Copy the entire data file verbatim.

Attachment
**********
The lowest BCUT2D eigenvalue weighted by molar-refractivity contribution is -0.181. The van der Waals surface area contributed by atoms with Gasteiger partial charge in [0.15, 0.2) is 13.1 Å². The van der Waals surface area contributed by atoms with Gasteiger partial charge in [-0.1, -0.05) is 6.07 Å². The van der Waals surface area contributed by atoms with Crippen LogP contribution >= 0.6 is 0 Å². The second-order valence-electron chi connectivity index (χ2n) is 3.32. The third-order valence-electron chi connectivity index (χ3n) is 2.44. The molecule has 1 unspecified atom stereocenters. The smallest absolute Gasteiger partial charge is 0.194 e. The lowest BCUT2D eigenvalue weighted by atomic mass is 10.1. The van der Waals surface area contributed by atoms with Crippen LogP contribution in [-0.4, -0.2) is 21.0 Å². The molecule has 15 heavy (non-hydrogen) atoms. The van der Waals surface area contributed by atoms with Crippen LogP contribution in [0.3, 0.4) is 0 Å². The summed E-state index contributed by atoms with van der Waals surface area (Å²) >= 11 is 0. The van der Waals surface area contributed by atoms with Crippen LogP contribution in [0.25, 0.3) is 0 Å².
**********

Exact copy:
The lowest BCUT2D eigenvalue weighted by molar-refractivity contribution is -0.181. The van der Waals surface area contributed by atoms with Gasteiger partial charge in [0.15, 0.2) is 13.1 Å². The van der Waals surface area contributed by atoms with Gasteiger partial charge in [-0.1, -0.05) is 6.07 Å². The van der Waals surface area contributed by atoms with Crippen LogP contribution >= 0.6 is 0 Å². The second-order valence-electron chi connectivity index (χ2n) is 3.32. The third-order valence-electron chi connectivity index (χ3n) is 2.44. The molecule has 1 unspecified atom stereocenters. The smallest absolute Gasteiger partial charge is 0.194 e. The lowest BCUT2D eigenvalue weighted by atomic mass is 10.1. The van der Waals surface area contributed by atoms with Crippen LogP contribution in [-0.4, -0.2) is 21.0 Å². The molecule has 15 heavy (non-hydrogen) atoms. The van der Waals surface area contributed by atoms with Crippen LogP contribution in [0.3, 0.4) is 0 Å². The summed E-state index contributed by atoms with van der Waals surface area (Å²) >= 11 is 0. The van der Waals surface area contributed by atoms with Crippen LogP contribution in [0.25, 0.3) is 0 Å².